Female sex hormones and health outcomes in women with specific focus on asthma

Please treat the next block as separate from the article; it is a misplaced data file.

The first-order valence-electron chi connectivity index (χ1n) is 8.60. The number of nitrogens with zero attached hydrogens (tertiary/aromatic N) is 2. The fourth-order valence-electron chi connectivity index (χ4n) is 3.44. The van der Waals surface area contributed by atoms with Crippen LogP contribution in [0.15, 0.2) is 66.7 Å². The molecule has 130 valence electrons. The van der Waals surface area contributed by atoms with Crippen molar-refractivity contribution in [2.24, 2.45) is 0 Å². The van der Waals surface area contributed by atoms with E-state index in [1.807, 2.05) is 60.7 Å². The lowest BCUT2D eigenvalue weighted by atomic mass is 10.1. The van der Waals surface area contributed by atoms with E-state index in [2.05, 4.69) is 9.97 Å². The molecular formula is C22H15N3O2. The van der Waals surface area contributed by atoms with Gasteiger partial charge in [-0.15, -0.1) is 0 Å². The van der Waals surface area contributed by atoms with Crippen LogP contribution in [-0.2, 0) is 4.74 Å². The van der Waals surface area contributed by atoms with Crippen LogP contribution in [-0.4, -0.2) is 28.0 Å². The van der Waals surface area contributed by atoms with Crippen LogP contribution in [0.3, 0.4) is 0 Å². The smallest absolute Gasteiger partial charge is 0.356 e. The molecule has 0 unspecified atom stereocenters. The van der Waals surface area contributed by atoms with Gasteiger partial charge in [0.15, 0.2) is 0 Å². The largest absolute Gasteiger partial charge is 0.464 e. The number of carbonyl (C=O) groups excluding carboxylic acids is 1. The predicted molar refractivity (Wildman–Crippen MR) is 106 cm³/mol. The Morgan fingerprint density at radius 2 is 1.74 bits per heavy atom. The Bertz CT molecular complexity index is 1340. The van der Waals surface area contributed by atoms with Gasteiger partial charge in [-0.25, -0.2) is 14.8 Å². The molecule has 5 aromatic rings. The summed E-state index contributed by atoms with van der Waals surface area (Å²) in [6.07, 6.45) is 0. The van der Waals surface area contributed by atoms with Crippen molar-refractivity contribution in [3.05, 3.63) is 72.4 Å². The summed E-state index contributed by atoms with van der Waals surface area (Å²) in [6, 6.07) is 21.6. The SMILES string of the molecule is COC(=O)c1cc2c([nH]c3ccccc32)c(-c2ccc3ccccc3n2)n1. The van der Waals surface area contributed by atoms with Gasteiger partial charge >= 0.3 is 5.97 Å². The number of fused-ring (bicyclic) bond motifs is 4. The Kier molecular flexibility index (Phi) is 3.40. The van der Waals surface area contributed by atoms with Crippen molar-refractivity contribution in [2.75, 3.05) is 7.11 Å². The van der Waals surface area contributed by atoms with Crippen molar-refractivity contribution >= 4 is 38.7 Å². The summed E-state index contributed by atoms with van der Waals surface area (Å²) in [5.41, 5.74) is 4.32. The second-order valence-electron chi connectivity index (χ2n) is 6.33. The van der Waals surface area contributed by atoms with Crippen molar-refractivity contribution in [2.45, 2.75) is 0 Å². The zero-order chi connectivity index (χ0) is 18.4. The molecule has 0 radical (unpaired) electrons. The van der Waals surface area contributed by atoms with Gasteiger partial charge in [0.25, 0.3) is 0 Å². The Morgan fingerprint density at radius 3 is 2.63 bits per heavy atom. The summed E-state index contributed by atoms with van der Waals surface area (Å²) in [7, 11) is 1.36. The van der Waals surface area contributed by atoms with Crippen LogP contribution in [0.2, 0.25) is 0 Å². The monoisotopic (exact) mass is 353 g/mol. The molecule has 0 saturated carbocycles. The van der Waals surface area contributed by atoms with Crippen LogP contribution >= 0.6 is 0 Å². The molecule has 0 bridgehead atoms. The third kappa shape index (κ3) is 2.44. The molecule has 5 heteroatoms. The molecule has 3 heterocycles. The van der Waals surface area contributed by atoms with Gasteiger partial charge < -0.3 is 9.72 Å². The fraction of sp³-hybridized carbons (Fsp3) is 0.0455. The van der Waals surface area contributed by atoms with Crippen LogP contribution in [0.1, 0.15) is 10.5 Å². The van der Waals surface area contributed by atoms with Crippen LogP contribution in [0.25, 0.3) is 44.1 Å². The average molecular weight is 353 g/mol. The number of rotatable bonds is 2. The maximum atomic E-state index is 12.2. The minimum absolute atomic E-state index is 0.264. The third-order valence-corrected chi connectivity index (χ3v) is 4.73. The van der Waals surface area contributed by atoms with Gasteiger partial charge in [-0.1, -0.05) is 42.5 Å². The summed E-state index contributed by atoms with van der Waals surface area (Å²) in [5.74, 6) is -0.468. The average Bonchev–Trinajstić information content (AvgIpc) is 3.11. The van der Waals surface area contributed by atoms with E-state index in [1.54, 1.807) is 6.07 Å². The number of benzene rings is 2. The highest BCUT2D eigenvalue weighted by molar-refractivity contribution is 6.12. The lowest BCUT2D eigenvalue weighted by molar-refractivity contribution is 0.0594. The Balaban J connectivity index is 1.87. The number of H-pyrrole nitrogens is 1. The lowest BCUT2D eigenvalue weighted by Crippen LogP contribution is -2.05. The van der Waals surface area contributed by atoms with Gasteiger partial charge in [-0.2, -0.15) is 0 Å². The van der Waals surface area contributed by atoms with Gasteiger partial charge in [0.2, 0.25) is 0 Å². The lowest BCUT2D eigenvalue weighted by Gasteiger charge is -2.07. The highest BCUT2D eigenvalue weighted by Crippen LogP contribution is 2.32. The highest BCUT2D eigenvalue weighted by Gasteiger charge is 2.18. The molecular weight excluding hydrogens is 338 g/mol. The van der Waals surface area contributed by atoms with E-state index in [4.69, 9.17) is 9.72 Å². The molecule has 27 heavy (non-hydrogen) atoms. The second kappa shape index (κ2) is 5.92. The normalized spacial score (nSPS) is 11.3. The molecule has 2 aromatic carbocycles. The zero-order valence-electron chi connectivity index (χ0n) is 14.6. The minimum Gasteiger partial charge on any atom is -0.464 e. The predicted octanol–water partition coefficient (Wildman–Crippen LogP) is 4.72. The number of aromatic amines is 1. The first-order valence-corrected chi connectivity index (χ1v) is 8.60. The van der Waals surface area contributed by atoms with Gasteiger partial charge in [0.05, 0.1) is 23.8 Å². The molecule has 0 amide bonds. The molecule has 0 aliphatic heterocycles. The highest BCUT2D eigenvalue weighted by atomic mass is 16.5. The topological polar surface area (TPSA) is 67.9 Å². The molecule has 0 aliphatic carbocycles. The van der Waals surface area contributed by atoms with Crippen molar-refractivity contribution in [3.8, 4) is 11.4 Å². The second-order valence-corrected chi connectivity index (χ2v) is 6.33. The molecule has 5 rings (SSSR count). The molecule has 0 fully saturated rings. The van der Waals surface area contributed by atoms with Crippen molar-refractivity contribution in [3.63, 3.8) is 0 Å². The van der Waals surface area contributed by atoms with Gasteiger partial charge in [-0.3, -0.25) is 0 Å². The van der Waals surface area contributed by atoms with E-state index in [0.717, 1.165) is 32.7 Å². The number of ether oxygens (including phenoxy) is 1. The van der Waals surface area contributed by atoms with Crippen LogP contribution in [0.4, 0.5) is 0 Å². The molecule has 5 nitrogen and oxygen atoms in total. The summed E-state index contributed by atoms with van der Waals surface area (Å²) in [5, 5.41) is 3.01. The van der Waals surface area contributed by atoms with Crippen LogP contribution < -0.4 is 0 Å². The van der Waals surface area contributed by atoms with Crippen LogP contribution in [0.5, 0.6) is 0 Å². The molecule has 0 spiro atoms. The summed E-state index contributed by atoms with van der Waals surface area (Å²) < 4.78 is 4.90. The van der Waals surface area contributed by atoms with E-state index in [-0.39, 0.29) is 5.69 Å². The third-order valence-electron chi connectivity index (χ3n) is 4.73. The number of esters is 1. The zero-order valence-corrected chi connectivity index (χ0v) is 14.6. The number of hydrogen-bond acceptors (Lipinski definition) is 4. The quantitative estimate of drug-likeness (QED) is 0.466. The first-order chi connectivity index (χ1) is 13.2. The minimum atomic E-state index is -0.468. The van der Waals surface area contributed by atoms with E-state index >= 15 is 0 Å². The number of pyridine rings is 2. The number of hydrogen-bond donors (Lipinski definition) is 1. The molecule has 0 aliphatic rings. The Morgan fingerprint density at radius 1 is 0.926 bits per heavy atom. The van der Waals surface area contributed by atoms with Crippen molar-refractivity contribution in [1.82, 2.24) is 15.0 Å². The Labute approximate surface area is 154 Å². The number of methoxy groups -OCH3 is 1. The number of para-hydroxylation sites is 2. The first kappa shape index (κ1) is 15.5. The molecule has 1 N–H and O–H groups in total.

Abstract: In humans, gender differences exist across a wide spectrum of diseases. For instance, women are more likely to develop Sjogren’s syndrome, systemic lupus erythematosus, and autoimmune thyroid disease compared to men. On the other hand, men are more likely than women to develop coronary heart disease, Parkinson’s disease, and severe coronavirus disease 2019. These observations have led to the hypotheses that female sex steroid hormones (estrogens and progestogens) may play an important role in the pathogenesis of these diseases. Asthma is a heterogenous respiratory disease, affecting 1–18% of the population in different countries. For decades, an age- and gender-related switch in asthma has been reported across different continents. Before puberty, asthma is more common in boys than in girls. However, from adolescence and into adulthood, asthma becomes more common in women than in men. Although the switch in asthma from male to female predominance has been recognized for over 40 years, the evidence linking female sex hormones to asthma remains uncertain. This thesis aims to investigate the role of female sex hormones in women’s health, with a particular focus on asthma. The hormonal exposures of interest include age at menarche (age at first menstrual period) and menopause (age at last menstrual period), which are commonly used as proxy measures for endogenous female sex hormones, and the two widely used exogenous female sex hormones among women (hormonal contraceptives among reproductive-age women and menopausal hormone therapy [MHT] among menopausal women). In Paper I, we conducted an umbrella review, which synthesizes the evidence from previously published systematic reviews and meta-analyses, to obtain a comprehensive picture around the effects of MHT in menopausal women. Overall, we found that MHT had a complex balance of benefits and risks on diverse health outcomes. For instance, besides the alleviation of menopausal symptoms, use of MHT was associated with decreased risks of bone fracture, diabetes mellitus, esophageal cancer, gastric cancer, and colorectal cancer, but increased risks of stroke, venous thromboembolism, gallbladder disease, breast cancer, and ovarian cancer. The overall quality of the included systematic reviews was only moderate to poor. In Paper II, we conducted a matched case-control study to determine the effects of use of hormonal contraceptives and MHT on the risk of developing asthma in women. We found that use of hormonal contraceptives may reduce the risk of asthma in women, whereas use of MHT may increase the risk in menopausal women. In Paper III, we conducted a matched case-control study to investigate the effects of age at menarche and menopause on asthma risk. We found that early age at menarche was associated with an increased asthma risk. The relation of age at menopause to asthma risk in menopausal women was uncertain. In conclusion, female sex hormones can influence diverse health outcomes in women. The umbrella review provides a comprehensive tool for clinicians and patients to evaluate the trade-offs between the benefits and risks associated with MHT use in menopausal women. Further epidemiologic studies or clinical trials of female sex hormones and asthma across different populations are warranted to replicate our findings. Further mechanistic studies are needed to identify potential sex hormone-driven asthma endotypes as well as novel therapeutic targets, thereby providing the foundation for more individualized asthma prevention and treatment strategies.
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